I had the absolute pleasure just to spend the afternoon hanging out with the staff, enjoying each others company. Besides the adventures of eating live shrimp and using a squatting toilet for the first time, the trip also gave me such a wonderful opportunity to bond with the staff through shared experience, beyond language barrier. My whole experience also made the work tangible in a way that I had never expected. Having worked at IJM’s headquarters, I thought I had a pretty good handle on the work and on who IJM is as an organization and how God is working through that, but actually being there is somehow so much less dramatic but more powerful than I could have imagined. It all became more than names and numbers, more than the editorial team’s polished, impactful, published stories, even. I had to wrap my mind around it, working with IJM’s CSA team in Northern Thailand was my life now, and that was an amazing gift that God entrusted me to steward well.

I spent the weekend touring Chiang Mai with Megan, Elaine, and Rachel (all interns). They showed me the old city, Elaine bravely drove me up the winding switchbacks up Doi Sutep, the mountain and temple that overlook Chiang Mai, Megan patiently took tourist-y pictures of me places, and Rachel took me to our local KFC for lunch today before we met up with Megan and Elaine to go to the market. We spent the weekend enjoying beautiful old temples, monuments, Mexican food, and late-night ice cream. They taught me about the city, told me how their first weeks went, took me to church with them, and left me feeling so thankful for the amazing sense of community I felt with them.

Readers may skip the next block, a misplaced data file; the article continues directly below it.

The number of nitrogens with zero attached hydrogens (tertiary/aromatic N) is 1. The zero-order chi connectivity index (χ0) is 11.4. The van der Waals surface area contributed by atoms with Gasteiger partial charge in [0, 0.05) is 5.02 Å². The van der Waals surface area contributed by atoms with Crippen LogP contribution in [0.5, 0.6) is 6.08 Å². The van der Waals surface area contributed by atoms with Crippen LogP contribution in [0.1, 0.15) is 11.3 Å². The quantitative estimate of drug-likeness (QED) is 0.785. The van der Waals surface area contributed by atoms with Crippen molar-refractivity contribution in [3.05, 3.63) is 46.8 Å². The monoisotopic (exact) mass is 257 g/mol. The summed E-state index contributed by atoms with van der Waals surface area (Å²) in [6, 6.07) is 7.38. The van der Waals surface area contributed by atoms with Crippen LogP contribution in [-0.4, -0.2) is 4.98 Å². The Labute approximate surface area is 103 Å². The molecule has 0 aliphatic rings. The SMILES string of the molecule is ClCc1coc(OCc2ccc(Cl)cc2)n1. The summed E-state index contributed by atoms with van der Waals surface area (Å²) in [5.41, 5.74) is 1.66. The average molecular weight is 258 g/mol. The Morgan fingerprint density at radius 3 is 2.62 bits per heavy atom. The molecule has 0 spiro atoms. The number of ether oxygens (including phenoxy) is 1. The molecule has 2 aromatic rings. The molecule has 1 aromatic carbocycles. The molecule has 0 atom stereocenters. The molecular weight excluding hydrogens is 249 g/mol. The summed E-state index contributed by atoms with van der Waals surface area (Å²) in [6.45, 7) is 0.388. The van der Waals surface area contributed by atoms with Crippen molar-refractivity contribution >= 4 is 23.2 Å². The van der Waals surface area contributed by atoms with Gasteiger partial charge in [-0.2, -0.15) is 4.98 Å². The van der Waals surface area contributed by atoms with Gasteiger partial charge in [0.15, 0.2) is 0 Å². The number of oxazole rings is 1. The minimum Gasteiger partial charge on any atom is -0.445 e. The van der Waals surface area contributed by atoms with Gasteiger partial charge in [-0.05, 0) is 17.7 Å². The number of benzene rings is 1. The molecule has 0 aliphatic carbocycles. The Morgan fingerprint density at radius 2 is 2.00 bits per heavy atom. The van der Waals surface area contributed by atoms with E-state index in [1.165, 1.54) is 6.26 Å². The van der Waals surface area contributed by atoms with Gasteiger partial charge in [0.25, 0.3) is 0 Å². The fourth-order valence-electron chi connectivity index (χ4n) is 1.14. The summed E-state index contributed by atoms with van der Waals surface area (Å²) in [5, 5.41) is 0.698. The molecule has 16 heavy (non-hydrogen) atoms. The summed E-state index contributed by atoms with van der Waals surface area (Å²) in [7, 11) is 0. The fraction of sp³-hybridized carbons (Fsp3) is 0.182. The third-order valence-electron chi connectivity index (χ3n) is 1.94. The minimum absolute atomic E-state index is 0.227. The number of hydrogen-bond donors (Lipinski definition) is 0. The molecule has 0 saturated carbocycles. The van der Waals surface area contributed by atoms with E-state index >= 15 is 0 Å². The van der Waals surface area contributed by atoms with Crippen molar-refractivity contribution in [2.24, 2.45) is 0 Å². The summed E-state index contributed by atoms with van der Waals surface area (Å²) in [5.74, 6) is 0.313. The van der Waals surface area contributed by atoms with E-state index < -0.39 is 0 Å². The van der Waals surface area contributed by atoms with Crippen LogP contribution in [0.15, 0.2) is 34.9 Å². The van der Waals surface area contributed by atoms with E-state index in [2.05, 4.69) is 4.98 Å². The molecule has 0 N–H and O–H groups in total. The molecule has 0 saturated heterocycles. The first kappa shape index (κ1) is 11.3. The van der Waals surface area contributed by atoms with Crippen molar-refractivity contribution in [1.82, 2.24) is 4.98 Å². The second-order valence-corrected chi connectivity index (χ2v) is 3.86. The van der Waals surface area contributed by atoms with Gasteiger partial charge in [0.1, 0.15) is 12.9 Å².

Tomorrow, I head back into the office, and I am excited to continue to learn how I can be of service to those who already serving those most in need. I have already learned so much and I am so filled with gratitude towards God and the people he has placed around me here. I ask for your prayers for the team as they are about to go on annual retreat and get some much deserved rest from the amazing work they do, and that my adjustment continues to go well!

Thank you for all of your support and prayers!